• Sign In
    Sign Up
  • English speaking customer support only




  • Change Language
  • USD
By Reviewed By Andreas Zabczyk Nov 06, 2015 Updated May 25, 2018

Gems, Jewelry and Charms for Fertility

Silver and Gold Ankh Pendants
Silver and Gold Ankh Pendants

Cultures all over the world have fertility lore. This can be in the form of superstitions, rituals, beliefs and objects or symbols that are connected with fertility. In ancient Egypt, the Ankh was a symbol of life, and perhaps, the giving of life. The Ankh appears like a Christian cross with a loop at the top. It is an ancient Egyptian hieroglyph but what image it represents is not entirely clear. Some say that it looks like a bow or knot and others say it could represent the rising sun or sex organs (and thus fertility). The Ankh sign can be seen in ancient Egyptian images of gods. It is not clear as to whether the Ankh symbol was a fertility charm in ancient Egypt, but it was related to the afterlife, immortality and protective power. A gold covered mirror case from the tomb of King Tutankhamun was in the shape of an Ankh. It was beautifully engraved with hieroglyphs and inlaid with colored gemstones. The Ankh symbol was adopted by the Coptic Orthodox Church and is known in Latin as crux ansata (cross with a handle).

As is true in many cultures, in ancient Egypt, the phallus was seen as a symbol of fertility. The god of the afterlife, Osiris, was associated with regeneration due to a myth that his wife, Isis, gathered his scattered body parts to resurrect him, except for his penis, which had been unfortunately eaten by a fish, so Osiris made a replacement phallus. The Egyptian god of fertility, Min, was often depicted with an erect penis. Additionally, turquoise and malachite were associated with the ancient Egyptian goddess of women and mothers, Hathor.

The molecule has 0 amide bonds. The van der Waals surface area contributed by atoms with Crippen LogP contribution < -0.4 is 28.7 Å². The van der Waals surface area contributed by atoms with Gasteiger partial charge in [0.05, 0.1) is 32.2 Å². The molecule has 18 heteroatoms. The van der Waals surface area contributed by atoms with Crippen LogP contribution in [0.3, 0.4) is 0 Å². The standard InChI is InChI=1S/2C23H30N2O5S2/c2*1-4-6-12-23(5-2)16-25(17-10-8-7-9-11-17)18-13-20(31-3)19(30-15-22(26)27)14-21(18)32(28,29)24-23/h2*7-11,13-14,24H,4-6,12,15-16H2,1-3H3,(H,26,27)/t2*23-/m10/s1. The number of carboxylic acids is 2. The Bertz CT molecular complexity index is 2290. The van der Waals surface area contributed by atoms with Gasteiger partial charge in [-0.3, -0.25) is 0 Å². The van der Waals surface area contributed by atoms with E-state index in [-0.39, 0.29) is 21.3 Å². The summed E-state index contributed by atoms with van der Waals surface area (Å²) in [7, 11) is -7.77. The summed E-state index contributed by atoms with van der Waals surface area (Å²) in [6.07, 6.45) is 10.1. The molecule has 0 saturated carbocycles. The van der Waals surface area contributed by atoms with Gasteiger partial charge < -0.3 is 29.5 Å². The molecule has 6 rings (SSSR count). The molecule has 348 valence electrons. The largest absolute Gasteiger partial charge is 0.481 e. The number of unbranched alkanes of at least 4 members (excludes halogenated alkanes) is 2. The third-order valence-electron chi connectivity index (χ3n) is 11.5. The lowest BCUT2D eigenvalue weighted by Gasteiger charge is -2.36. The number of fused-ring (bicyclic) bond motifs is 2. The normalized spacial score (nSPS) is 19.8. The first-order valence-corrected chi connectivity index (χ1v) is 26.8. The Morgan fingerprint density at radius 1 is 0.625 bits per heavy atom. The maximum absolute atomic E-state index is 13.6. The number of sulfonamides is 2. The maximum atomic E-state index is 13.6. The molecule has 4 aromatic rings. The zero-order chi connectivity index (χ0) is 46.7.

White Quartz Spatika Lingam
White Quartz Spatika Lingam

In Hinduism, the supreme god, Shiva is worshipped, and a sign of Shiva is the rounded column known as a lingam. In some temples, "Spatika Lingams" are revered. These are composed of colorless quartz. Offerings such as milk, water or sacred ash are presented to the stones, which are believed to hold divine power that can eliminate negative energy. While it is generally accepted that the lingam is a sign of the deity, many interpret the lingam as a phallus. Indeed, there are lingams which are detailed, lifelike and accompanied by a Yoni; a depiction of the female parts. The union of the two is said to represent the generative power of nature and certain Indus Valley tribes worship the phallus as a fertility symbol. However, Lingam-Yoni worship is not necessarily part of Hinduism. Some of the traditional Hindu jewelry items worn by married ladies are thought to promote a healthy reproductive system. Toe rings are worn on the second toes of both feet because a nerve in this toe is believed to connect the uterus with the heart and stimulate the female reproductive system. When it comes to jyotish jewelry (traditional Vedic beliefs), some men wear toe rings on the big toe in order to promote virility.